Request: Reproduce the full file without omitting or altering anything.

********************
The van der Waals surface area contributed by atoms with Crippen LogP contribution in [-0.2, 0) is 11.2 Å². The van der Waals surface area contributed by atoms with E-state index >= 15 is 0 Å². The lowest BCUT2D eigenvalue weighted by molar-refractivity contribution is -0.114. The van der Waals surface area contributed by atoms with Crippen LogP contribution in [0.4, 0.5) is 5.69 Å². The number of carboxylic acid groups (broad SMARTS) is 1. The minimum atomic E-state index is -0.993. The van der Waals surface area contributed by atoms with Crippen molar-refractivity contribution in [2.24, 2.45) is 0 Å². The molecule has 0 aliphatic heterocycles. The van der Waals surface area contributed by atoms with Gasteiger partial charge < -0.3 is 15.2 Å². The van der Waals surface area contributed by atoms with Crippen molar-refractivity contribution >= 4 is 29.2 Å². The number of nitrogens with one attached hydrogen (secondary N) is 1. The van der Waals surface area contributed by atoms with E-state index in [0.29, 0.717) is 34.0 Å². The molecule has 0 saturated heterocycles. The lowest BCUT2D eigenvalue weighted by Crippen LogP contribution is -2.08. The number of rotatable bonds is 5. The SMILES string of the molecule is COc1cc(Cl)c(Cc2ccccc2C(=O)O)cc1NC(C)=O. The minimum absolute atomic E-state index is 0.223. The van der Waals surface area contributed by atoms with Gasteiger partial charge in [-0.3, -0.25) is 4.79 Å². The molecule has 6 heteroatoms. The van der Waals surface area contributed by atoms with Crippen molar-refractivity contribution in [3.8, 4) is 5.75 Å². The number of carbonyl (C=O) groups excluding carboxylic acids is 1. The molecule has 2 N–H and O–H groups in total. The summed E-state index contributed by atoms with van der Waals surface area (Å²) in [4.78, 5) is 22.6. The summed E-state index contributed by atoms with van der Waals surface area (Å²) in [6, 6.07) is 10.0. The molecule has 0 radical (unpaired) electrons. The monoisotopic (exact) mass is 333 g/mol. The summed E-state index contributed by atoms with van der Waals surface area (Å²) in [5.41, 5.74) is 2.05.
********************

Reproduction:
The van der Waals surface area contributed by atoms with Crippen LogP contribution in [-0.2, 0) is 11.2 Å². The van der Waals surface area contributed by atoms with E-state index >= 15 is 0 Å². The lowest BCUT2D eigenvalue weighted by molar-refractivity contribution is -0.114. The van der Waals surface area contributed by atoms with Crippen LogP contribution in [0.4, 0.5) is 5.69 Å². The number of carboxylic acid groups (broad SMARTS) is 1. The minimum atomic E-state index is -0.993. The van der Waals surface area contributed by atoms with Crippen molar-refractivity contribution in [2.24, 2.45) is 0 Å². The molecule has 0 aliphatic heterocycles. The van der Waals surface area contributed by atoms with Gasteiger partial charge < -0.3 is 15.2 Å². The van der Waals surface area contributed by atoms with Crippen molar-refractivity contribution >= 4 is 29.2 Å². The number of nitrogens with one attached hydrogen (secondary N) is 1. The van der Waals surface area contributed by atoms with E-state index in [0.29, 0.717) is 34.0 Å². The molecule has 0 saturated heterocycles. The lowest BCUT2D eigenvalue weighted by Crippen LogP contribution is -2.08. The number of rotatable bonds is 5. The SMILES string of the molecule is COc1cc(Cl)c(Cc2ccccc2C(=O)O)cc1NC(C)=O. The minimum absolute atomic E-state index is 0.223. The van der Waals surface area contributed by atoms with Gasteiger partial charge in [-0.3, -0.25) is 4.79 Å². The molecule has 6 heteroatoms. The van der Waals surface area contributed by atoms with Crippen molar-refractivity contribution in [3.8, 4) is 5.75 Å². The number of carbonyl (C=O) groups excluding carboxylic acids is 1. The molecule has 2 N–H and O–H groups in total. The summed E-state index contributed by atoms with van der Waals surface area (Å²) in [4.78, 5) is 22.6. The summed E-state index contributed by atoms with van der Waals surface area (Å²) in [6, 6.07) is 10.0. The molecule has 0 radical (unpaired) electrons. The monoisotopic (exact) mass is 333 g/mol. The summed E-state index contributed by atoms with van der Waals surface area (Å²) in [5.41, 5.74) is 2.05.